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Science and Industry Museum needs your musical playback devices to feature in Turn It Up: The power of music

Could your old Minidisc player, Walkman or iPod be part of a world premiere exhibition?

The Science and Industry Museum in Manchester is calling for the public to donate their old musical playback devices and accompanying memories to help create part of its world premiere exhibition, Turn It Up: The power of music.

As well as looking to the future of music making, this hands-on exhibition will feature playback technologies of the past to uncover more about the role of music in our lives. As part of this, curators are asking the public to dust off their disc players, unearth their iPods and resurrect their radios to help tell the story of how music drives us to create, perform and feel. They're looking for musical playback devices from the 1960s onwards, especially if there is a personal/shared story or memory connected to it, with submissions needed by Friday 5 August 2022.

From turntables and cassette players to iPods, Bluetooth speakers and everything in between, the borrowed items will sit alongside objects from the Science Museum Group's permanent collection including 19th and 20th century phonographs, gramophones and early radios, showing that while the technology may have changed along the way, our connections with music have not.

Turn It Up will explore the science of music's mysterious hold over us and how it drives us to create, perform, feel and share. It will open at the Science and Industry Museum in Manchester on 21 October as the Manchester Science Festival headline exhibition, before going on a UK and international tour over the next five years.

Curator of Exhibitions at the Science and Industry Museum, Steven Leech explains:

'Music plays an important role in our everyday lives and is a highly personal experience, which is why we want to capture the many different ways that people enjoy it and the memories they associate with these devices.

'From road trips and big family celebrations to lost loves, music can instantly trigger memories or take us back to moments from our past. These musical moments might have happened while streaming songs to your earbuds, making mixtapes for your friends, blasting out tunes from a boombox or gathering around the wireless. That's why we are asking for anyone who has such a memory, still has the device they were using and would like to play an important role in this exciting new exhibition, to please get in touch.'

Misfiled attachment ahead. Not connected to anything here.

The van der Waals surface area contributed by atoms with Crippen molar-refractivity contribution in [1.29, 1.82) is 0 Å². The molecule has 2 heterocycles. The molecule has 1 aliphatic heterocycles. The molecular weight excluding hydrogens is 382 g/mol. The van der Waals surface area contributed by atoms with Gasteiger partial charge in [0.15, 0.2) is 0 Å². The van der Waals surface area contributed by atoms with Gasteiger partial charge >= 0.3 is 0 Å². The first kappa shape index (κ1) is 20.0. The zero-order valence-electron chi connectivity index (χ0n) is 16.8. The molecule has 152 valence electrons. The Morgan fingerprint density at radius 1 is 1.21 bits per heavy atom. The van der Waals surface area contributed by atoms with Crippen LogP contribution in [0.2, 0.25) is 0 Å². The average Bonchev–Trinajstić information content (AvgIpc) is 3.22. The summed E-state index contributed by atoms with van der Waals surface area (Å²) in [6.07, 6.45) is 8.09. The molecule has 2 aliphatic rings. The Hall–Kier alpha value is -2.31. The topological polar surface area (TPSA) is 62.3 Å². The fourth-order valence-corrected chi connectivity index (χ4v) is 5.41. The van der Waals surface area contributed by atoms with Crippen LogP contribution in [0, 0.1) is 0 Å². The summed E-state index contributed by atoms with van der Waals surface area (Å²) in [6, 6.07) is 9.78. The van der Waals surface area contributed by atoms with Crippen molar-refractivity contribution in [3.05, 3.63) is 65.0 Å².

Visitors to the exhibition will discover the science behind music and what the future holds for melody making through specially commissioned interactive and immersive art installations, personal stories, musical tracks, dance, never-before-seen musical inventions, first-hand accounts from famous musicians, artwork, cutting-edge research and unique instruments.

From why certain music can make us feel different emotions and how it might manipulate what we buy, to how it can even be used to boost health and wellbeing and to improve sleep, Turn It Up: The power of music shows just how profoundly music can affect our lives with or without us knowing. The exhibition also shows how scientists, innovators and musicians are using technological advancements to push the limits of music making and ensure playing music is more accessible for everyone.

To find out more about the project and to submit a device visit www.scienceandindustrymuseum.org.uk/turn-it-up-music-collecting-project by Friday 5 August 2022. You can also contact the team with any questions at musicdevicesproject@scienceandindustrymuseum.org.uk.

Tickets for the Turn It Up: The power of music exhibition cost £8 adult, £6 child/concession and family discounts are available. Advance tickets can be purchased now through the museum’s website (www.scienceandindustrymuseum.org.uk) or by calling 033 0058 0058.

ENDS

NOTES TO EDITORS

For more information, interviews and images please contact Rachel Conway at rachel.conway@scienceandindustrymuseum.org.uk or on 0161 696 7785. 

ABOUT THE SCIENCE AND INDUSTRY MUSEUM

The Science and Industry Museum tells the story of where science met industry and the modern world began. Manchester was one of the first global industrial cities, and its epic rise, decline and resurrection has been echoed in countless other cities around the world. The museum's mission is to inspire all its visitors, including future scientists and inventors, with the story of how ideas can change the world, from the industrial revolution to today and beyond.  

The Science and Industry Museum is on the site of Liverpool Road Station, which was the Manchester terminus of the Liverpool and Manchester Railway, the world's first purpose-built passenger railway. Among its internationally significant buildings are the world's oldest surviving passenger railway station and the world's first railway goods warehouse. In total, there are two Grade I listed buildings and four Grade II listed buildings on the site. 

The Science and Industry Museum is part of the Science Museum Group, a family of museums which also includes the Science Museum in London; the National Railway Museum in York and Shildon; and the Science and Media Museum in Bradford. The Science Museum Group is devoted to the history and contemporary practice of science, medicine, technology, industry and media. With five million visitors each year and an unrivalled collection, it is the most significant group of museums of science and innovation worldwide.

Part of the Science Museum Group